Research Studies Document the Benefits of Martial Arts

“There is an inversely proportional relationship between length of time practicing a martial art. . . and anxiety, aggression, hostility and neuroticism. Additionally, there is a positive correlation between length of time practicing. . . and self-confidence, independence, self-reliance and self-esteem.”

There is a growing body of literature about the long-term effects of martial arts practice. The findings of most of these studies show that the practice of martial arts leads to positive psychosocial changes in participants. Many studies on this subject are cross-sectional in design1 by studying martial artists with different levels of experience or time of participation. These studies used a variety of methodologies to examine students of jujutsu (Nosanchuk and MacNeil, 1989; Daniels and Thornton, 1990; 1992) and karate (Kroll and Carlson, 1967; Reiter, 1975; Duthie et al., 1978; Nosanchuk, 1981; Konzak and Bourdeau, 1984; Richman and Rehberg, 1986; Layton, 1988, 1990; Nosanchuk and MacNeil, 1989; Daniels and Thornton, 1990; 1992; Foster, 1997; Guthrie, 1995; 1997). They found there is an inversely proportional relationship between length of time practicing a martial art, or belt rank, and anxiety (Reiter, 1975; Layton, 1990; Kurian et al., 1993), aggression, hostility (Rothpearl, 1980; Nosanchuk, 1981; Nosanchuk and MacNeil, 1989; Skelton et al., 1991; Daniels and Thornton, 1990; 1992) and neuroticism (Layton, 1988). Additionally, there is a positive correlation between length of time practicing or belt rank and self-confidence (Duthie et al., 1978; Konzak and Bourdeau, 1984), independence, self-reliance (Konzak and Bourdeau, 1984; Kurian et al., 1994) and self-esteem (Richman and Rehberg, 1986).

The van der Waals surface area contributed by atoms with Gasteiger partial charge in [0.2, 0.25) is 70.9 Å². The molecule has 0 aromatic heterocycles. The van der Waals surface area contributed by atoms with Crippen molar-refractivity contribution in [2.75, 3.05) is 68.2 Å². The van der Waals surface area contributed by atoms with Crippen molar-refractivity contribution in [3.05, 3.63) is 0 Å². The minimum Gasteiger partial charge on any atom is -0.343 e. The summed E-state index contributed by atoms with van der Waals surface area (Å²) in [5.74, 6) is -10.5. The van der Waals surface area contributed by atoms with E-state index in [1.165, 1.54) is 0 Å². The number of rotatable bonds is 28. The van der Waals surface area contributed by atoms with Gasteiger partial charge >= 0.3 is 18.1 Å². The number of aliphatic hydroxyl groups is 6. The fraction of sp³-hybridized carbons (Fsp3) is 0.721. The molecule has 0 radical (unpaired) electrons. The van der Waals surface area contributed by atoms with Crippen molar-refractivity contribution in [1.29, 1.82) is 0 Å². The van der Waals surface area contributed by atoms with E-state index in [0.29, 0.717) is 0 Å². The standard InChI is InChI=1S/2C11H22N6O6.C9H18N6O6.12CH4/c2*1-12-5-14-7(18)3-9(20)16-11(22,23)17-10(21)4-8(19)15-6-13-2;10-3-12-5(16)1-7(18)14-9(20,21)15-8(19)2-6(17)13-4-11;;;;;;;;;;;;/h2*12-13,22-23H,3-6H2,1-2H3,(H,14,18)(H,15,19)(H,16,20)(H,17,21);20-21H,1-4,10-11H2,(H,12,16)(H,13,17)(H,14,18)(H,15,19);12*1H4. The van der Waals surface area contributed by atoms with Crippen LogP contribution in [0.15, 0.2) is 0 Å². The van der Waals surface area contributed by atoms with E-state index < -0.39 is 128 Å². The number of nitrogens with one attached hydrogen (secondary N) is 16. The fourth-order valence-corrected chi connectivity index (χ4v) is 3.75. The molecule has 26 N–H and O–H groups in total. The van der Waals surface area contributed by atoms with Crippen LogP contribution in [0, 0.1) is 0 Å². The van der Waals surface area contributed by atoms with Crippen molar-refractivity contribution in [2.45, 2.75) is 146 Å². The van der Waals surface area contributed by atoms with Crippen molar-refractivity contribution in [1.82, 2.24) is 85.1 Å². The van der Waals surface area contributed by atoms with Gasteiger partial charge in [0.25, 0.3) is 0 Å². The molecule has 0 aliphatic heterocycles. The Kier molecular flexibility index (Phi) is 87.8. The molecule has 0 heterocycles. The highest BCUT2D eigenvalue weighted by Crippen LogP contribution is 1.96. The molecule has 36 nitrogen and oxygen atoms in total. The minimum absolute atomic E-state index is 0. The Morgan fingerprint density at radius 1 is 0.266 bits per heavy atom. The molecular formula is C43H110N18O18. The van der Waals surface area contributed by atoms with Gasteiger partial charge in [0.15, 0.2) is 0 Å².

“Martial arts practice cultivates decreases in hostility and feeling vulnerable to attack. They also lead to more easygoing and warmhearted individuals and increases in self-confidence, self-esteem and self-control.”

Longitudinal studies looking at students of hapkido (Spear, 1989), judo (Pyecha, 1970), jujutsu (Daniels and Thornton, 1992) and karate (Daniels and Thornton, 1992; Foster, 1997) support the findings of the cross-sectional studies summarized above. Martial arts practice cultivates decreases in hostility (Daniels and Thornton, 1992), anger (Brown et al., 1995) and feeling vulnerable to attack (Madden, 1990; 1995). They also lead to more easygoing and warmhearted individuals (Pyecha, 1970) and increases in self-confidence (Spear, 1989), self-esteem (Finkenberg, 1990; Brown et al., 1995) and self-control (Brown et al., 1995).